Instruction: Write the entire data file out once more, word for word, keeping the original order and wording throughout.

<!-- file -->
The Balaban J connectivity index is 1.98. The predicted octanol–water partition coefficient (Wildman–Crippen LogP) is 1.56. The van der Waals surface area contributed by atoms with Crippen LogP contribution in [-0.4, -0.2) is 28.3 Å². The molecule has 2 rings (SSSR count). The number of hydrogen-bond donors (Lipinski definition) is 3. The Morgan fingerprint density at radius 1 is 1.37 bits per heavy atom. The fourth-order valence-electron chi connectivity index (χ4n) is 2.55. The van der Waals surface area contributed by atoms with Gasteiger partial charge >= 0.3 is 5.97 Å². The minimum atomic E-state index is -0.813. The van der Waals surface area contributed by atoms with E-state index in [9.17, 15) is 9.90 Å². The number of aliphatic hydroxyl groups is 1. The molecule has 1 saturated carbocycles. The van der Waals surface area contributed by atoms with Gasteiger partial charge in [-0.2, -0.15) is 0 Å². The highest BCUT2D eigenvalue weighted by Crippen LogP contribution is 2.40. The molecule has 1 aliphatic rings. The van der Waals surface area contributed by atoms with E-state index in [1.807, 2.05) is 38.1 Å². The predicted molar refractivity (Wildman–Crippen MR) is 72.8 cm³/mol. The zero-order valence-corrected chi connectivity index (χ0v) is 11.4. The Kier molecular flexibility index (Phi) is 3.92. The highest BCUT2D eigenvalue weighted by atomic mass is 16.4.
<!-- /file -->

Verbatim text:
The Balaban J connectivity index is 1.98. The predicted octanol–water partition coefficient (Wildman–Crippen LogP) is 1.56. The van der Waals surface area contributed by atoms with Crippen LogP contribution in [-0.4, -0.2) is 28.3 Å². The molecule has 2 rings (SSSR count). The number of hydrogen-bond donors (Lipinski definition) is 3. The Morgan fingerprint density at radius 1 is 1.37 bits per heavy atom. The fourth-order valence-electron chi connectivity index (χ4n) is 2.55. The van der Waals surface area contributed by atoms with Gasteiger partial charge >= 0.3 is 5.97 Å². The minimum atomic E-state index is -0.813. The van der Waals surface area contributed by atoms with E-state index in [9.17, 15) is 9.90 Å². The number of aliphatic hydroxyl groups is 1. The molecule has 1 saturated carbocycles. The van der Waals surface area contributed by atoms with Gasteiger partial charge in [-0.2, -0.15) is 0 Å². The highest BCUT2D eigenvalue weighted by Crippen LogP contribution is 2.40. The molecule has 1 aliphatic rings. The van der Waals surface area contributed by atoms with E-state index in [1.807, 2.05) is 38.1 Å². The predicted molar refractivity (Wildman–Crippen MR) is 72.8 cm³/mol. The zero-order valence-corrected chi connectivity index (χ0v) is 11.4. The Kier molecular flexibility index (Phi) is 3.92. The highest BCUT2D eigenvalue weighted by atomic mass is 16.4.